My son’s preschool class has started doing Letter of the Week. Each week they talk about a letter, and they’re encouraged to bring something that starts with that letter to circle time (where they sit together at the beginning of each day.)
On the car ride home, we were talking about things that started with A. Unfortunately, neither Transformer or Robot begins with A. After he identified that “apple” starts with A, I suggested that we could make an apple robot. He became so excited that we were going to make a robot that transformed into an apple. I quashed that pretty quickly, noting that my vision had been to take a real apple, put some arms, legs, and eyes on it, and pretend it was a robot. That removed his enthusiasm pretty quickly.
His next suggestion was for us to go out and buy a robot, that transformed into the letter A, that one of the boys in his class had today. Nope.
When we got home, I was looking around, trying to brainstorm when I got caught up in making his dinner and let go of the question.
As he was eating, I was looking around, and I saw a discarded practice sheet from an earlier project.
This sheet had been a test sheet where I used masking tape to mark off shapes on tracing paper then color with markers. There was way too much bleed-through around the edges, so I discarded the idea. However, an A idea did strike me, so I grabbed the scissors, glue, backing paper, and started cutting and gluing.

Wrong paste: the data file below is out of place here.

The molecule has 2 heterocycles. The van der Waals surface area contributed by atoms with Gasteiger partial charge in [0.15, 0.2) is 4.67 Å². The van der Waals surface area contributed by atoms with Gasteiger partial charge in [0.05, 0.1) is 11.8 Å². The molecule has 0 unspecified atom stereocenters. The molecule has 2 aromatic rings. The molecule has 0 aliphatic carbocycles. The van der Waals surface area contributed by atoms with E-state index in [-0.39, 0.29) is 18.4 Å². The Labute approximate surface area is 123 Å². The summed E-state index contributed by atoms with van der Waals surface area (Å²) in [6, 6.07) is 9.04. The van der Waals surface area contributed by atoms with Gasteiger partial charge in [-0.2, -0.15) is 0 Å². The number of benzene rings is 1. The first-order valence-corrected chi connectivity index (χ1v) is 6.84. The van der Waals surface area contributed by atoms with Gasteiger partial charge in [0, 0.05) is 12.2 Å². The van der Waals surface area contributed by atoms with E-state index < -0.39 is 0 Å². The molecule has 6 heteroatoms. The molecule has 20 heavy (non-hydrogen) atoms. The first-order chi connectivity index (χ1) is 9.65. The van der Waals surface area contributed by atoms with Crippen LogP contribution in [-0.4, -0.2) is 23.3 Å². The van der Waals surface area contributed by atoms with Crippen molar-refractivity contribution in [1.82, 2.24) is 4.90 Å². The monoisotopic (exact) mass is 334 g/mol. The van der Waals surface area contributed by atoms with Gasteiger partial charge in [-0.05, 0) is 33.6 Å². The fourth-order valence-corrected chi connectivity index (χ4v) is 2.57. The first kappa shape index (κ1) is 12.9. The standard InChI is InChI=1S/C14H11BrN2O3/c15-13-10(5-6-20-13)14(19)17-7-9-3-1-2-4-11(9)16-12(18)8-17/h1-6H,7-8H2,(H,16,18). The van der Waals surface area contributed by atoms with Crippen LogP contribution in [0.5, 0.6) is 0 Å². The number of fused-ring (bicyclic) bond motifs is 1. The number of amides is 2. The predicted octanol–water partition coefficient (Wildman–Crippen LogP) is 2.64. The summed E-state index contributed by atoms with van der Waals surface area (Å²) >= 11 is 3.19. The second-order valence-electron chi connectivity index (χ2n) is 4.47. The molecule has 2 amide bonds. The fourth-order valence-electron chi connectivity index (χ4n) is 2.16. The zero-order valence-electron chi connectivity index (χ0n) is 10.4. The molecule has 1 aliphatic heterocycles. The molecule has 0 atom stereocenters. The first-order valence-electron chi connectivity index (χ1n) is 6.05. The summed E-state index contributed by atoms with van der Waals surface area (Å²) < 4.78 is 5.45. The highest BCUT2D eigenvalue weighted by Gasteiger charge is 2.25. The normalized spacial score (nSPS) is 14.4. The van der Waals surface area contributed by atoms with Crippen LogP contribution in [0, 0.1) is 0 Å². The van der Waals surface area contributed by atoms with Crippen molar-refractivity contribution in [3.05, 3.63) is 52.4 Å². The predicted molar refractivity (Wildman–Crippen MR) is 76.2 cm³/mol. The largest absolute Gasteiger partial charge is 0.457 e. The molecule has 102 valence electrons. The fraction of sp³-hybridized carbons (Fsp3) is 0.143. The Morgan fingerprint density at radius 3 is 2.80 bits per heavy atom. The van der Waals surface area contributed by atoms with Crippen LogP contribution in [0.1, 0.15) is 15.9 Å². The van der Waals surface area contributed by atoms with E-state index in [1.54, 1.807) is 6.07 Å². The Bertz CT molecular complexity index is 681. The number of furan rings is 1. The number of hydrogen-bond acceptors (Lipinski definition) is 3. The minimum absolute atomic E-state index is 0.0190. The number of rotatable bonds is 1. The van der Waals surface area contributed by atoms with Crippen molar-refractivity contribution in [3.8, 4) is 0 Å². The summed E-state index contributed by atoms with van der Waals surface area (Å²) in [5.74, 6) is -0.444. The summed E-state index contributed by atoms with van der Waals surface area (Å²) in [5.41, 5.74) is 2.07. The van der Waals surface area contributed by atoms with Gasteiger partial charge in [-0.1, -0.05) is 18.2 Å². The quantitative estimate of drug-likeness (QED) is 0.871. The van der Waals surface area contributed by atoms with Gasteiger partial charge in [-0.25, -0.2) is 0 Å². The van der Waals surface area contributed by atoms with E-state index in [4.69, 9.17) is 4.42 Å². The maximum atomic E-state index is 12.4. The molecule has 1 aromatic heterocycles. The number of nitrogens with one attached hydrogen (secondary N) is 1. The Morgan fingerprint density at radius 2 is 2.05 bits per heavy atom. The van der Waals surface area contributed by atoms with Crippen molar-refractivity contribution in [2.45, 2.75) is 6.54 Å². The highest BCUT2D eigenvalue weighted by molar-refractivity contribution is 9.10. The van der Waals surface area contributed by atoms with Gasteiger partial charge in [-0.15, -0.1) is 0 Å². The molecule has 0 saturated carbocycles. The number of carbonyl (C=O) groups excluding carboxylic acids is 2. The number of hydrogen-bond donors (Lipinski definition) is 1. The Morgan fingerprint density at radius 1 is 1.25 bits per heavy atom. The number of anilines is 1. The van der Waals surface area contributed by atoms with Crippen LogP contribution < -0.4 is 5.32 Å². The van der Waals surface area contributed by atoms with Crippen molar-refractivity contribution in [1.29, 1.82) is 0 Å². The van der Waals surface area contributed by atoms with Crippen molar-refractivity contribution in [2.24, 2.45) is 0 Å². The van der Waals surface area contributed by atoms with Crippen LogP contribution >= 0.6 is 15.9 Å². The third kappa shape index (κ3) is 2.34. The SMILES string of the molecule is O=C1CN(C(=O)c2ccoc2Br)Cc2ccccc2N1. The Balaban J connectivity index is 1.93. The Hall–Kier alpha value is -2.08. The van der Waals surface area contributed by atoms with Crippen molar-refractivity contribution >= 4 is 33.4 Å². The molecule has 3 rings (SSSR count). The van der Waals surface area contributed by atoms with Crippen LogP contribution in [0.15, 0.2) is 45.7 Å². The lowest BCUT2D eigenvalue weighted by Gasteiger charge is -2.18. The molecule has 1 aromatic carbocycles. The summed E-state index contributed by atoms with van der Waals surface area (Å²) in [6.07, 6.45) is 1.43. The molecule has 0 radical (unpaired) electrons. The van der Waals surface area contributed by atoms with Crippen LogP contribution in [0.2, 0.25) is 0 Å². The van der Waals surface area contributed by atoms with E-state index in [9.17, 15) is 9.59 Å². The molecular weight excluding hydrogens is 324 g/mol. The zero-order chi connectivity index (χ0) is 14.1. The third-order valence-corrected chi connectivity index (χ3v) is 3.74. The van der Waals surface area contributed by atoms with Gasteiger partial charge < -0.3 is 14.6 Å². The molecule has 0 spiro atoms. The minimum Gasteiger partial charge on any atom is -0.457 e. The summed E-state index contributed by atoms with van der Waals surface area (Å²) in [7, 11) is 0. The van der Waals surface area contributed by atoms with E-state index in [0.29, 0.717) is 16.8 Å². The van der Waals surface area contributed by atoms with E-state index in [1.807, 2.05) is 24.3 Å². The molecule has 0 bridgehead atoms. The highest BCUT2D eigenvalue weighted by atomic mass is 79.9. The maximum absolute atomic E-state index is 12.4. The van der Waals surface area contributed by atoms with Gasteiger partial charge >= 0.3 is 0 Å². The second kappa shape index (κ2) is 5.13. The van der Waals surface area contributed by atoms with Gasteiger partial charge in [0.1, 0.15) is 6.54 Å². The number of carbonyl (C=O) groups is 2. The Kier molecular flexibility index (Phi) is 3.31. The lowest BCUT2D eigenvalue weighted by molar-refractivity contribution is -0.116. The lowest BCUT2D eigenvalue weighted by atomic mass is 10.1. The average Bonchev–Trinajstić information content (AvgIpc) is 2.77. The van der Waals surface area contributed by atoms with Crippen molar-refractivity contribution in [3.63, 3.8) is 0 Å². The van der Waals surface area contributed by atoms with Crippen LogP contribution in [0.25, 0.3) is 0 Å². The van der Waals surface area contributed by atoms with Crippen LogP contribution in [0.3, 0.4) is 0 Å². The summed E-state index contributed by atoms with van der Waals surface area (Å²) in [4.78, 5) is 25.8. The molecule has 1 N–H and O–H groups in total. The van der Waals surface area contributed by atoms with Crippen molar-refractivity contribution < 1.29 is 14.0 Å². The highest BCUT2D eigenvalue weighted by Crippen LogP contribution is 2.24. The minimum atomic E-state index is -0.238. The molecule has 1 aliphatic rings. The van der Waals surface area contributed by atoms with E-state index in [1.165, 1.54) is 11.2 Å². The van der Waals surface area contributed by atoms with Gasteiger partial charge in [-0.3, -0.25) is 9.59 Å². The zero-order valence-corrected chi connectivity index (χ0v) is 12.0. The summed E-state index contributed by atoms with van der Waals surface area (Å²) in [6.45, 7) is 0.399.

Once I had it assembled, I asked my son what he saw. After he identified the arrow, I asked him letter he thought “arrow” started with, luckily for me, he guessed right away. Also, he liked the looks of it, so I asked him if he wanted to take it to school tomorrow for circle. He was totally on board. He was so on board that he asked for a second arrow on the page and wanted to help. (Note: this can be a helpful tip for crafting with kids, sometimes just crafting in front of them will get the interested and wanting to explore.)
This is where I really had to practice what I preach about letting go of control and not needing things to be perfect. I had a simple vision, I implemented it, and it looked cute. Now he wanted to help, and the ideal materials were used up. I took a deep breath, told him to grab his scissors, and handed him the remaining scrap paper.
Most of the shapes he cut out weren’t useful, but we took turns cutting out shapes from the paper, and I was able to make a second arrow out of the remaining scraps. (This time, I even remembered to take a picture of the cut outs before I glued them down.
After a little glue stick, 2 arrows
I (now) really appreciate how he got me to expand my original vision AND he’s looking forward to taking it to circle tomorrow because he helped make it. Yay!